Clinical trials are a necessary and oft-misunderstood part of healthcare. Many don’t even think of clinical trials as healthcare. Without them, loved ones would be lost and the drugs we see regularly advertised today would not be there to help so many people. We owe clinical trials and the patients that sign up for them a debt of gratitude for being brave enough to advance medical care in such bold ways.
The CROs, or contract research organizations that manage these clinical trials have the busy and complex job of managing clinical trials from launch to finish. They do wonderful things for patients and the drug companies that need willing participants. Surely they have this clinical trial management thing down, right?
With the many moving parts that whirl around a successful clinical trial to steer it toward success comes a mountain of information. There are all kinds of information CROs need to keep track of to make a clinical trial a success. When one of the variables involved in your trials are people who are as individual as the side effects they may experience, keeping track of them and their clinical trial experience is paramount to success.
Keeping patient engagement high greatly reduces patient fall off, or leaving the clinical trial before they are finished. Patients want to feel part of their trial process. How can we keep them engaged all the way through?
CROs Need More Robust Patient Communication Strategies
Better Customer Service
One thing patients are usually voicing for feedback with clinical trials is the lack of real-time communication with CROs or anyone who might be able to answer quick questions or problem solve at say, 1 AM.
Most CROs are doing all they can to respond as quickly as they can, but the trouble is there isn’t usually anyone working on the trial who is in charge of “customer service” for patients. It is almost always handled by CRO workers who are busy with other aspects of clinical trial management as well. This is a conundrum that must be solved if CROs are to reduce patient non-adherence or worse, trial dropout.
Patients who don’t feel heard or valued tend to fall off the map of the clinical trial. Patients are used to hyper-responsive doctors and their office workers, as well as the benefits of ER visits for urgent things that cannot wait. Patients expect to receive the same kind of treatment with a clinical trial because it feels like healthcare to them and they have the same expectations. If CROs have any hope of making a clinical trial be all the healthcare to patients that they hope, more needs to be done with patient services.
Ways To Involve The Treating Physician
No doubt this is a tricky one. Physicians can be skeptical of clinical trials and unsure of their patient’s future when they opt to try one. There are many reasons for treating physicians to feel this way, but they primarily feel suspicious because they are completely left out of the loop when it comes to treatment during the clinical trial.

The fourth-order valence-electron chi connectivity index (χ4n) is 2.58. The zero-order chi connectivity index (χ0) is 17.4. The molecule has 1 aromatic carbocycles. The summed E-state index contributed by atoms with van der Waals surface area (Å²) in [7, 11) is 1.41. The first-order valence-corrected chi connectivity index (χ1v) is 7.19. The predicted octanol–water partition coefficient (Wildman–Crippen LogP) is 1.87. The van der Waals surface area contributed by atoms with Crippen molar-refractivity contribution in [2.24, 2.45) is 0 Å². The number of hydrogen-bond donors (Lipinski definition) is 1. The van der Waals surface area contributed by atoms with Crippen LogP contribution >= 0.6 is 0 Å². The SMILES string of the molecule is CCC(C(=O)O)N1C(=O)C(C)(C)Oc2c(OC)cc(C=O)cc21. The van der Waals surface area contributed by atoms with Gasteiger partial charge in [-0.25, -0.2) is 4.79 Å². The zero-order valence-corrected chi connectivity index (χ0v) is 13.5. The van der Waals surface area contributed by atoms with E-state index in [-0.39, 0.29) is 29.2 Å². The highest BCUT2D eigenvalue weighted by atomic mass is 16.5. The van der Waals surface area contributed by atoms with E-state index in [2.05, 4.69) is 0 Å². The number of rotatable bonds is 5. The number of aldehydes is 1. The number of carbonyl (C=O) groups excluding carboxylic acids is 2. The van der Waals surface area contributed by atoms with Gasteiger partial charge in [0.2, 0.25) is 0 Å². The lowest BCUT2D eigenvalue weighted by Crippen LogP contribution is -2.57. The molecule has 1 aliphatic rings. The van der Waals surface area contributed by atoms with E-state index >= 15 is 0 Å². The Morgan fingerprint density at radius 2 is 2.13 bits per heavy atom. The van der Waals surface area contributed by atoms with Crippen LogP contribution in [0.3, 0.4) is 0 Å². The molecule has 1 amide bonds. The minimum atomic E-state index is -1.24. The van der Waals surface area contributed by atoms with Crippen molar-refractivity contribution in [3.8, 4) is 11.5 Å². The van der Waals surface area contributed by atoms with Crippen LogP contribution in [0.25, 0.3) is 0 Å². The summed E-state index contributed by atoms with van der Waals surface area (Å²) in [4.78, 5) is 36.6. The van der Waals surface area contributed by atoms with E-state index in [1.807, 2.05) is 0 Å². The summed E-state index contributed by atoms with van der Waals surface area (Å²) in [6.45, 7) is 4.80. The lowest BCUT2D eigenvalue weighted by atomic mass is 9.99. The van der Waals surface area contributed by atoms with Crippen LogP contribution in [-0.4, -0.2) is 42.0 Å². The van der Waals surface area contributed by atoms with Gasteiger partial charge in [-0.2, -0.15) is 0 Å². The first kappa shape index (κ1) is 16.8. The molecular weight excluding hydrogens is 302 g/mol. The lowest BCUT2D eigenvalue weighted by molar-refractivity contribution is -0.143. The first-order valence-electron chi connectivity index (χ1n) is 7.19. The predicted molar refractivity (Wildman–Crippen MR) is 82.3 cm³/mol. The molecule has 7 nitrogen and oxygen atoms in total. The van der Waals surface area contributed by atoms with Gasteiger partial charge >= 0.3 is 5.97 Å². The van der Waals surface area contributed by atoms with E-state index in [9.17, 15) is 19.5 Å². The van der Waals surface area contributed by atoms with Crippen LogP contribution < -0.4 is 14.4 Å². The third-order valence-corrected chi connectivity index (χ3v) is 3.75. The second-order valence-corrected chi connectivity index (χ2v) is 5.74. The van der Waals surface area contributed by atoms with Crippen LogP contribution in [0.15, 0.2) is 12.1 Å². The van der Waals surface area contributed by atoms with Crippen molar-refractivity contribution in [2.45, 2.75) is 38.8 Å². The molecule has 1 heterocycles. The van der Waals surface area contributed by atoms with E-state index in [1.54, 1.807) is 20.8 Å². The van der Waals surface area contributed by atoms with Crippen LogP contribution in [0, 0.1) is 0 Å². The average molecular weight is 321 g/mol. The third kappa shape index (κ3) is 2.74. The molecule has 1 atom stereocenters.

Bringing treating physicians into the communication strategy increases the likelihood that a patient will stay engaged through completion. When the physician knows what is going on, is informed of what could happen, and has access to CROs who can provide information if something goes wrong, CROs will win in the patient engagement arena.
Providing Forums For Clinical Trial Participants
Patients in a clinical trial want to talk to other clinical trial participants. There is something about sharing in a journey that makes it all worthwhile. That is why cancer support groups for patients with a cancer diagnosis are so successful. Patients want to be able to share their experiences, doubts, and fears with other participants who are on the same journey.
In an age of social media and internet forums to share, vent, and even celebrate successes, patient engagement will matter more to the patient if they are being encouraged by other clinical trial participants as well. CROs who start focusing on community building in clinical trials will hit the jackpot when it comes to patient engagement and retention.
CROs Need Resources To Put Communication Strategies Into Action
All this sounds great, but how to pull it off? There needs to be a way for CROs to connect with patients in their clinical trials, get their physicians involved, and connect to other participants too. How much does it cost to build one of those?
eCare Vault is the first solution of its kind as the perfect match for CROs who are looking to build better patient engagement and patient retention strategies. Communication is king when it comes to successful clinical trial management. eCare Vault can deliver. If you’d like to know more about how eCare Vault can help with your patient engagement and retention issues, contact us today for a free consultation.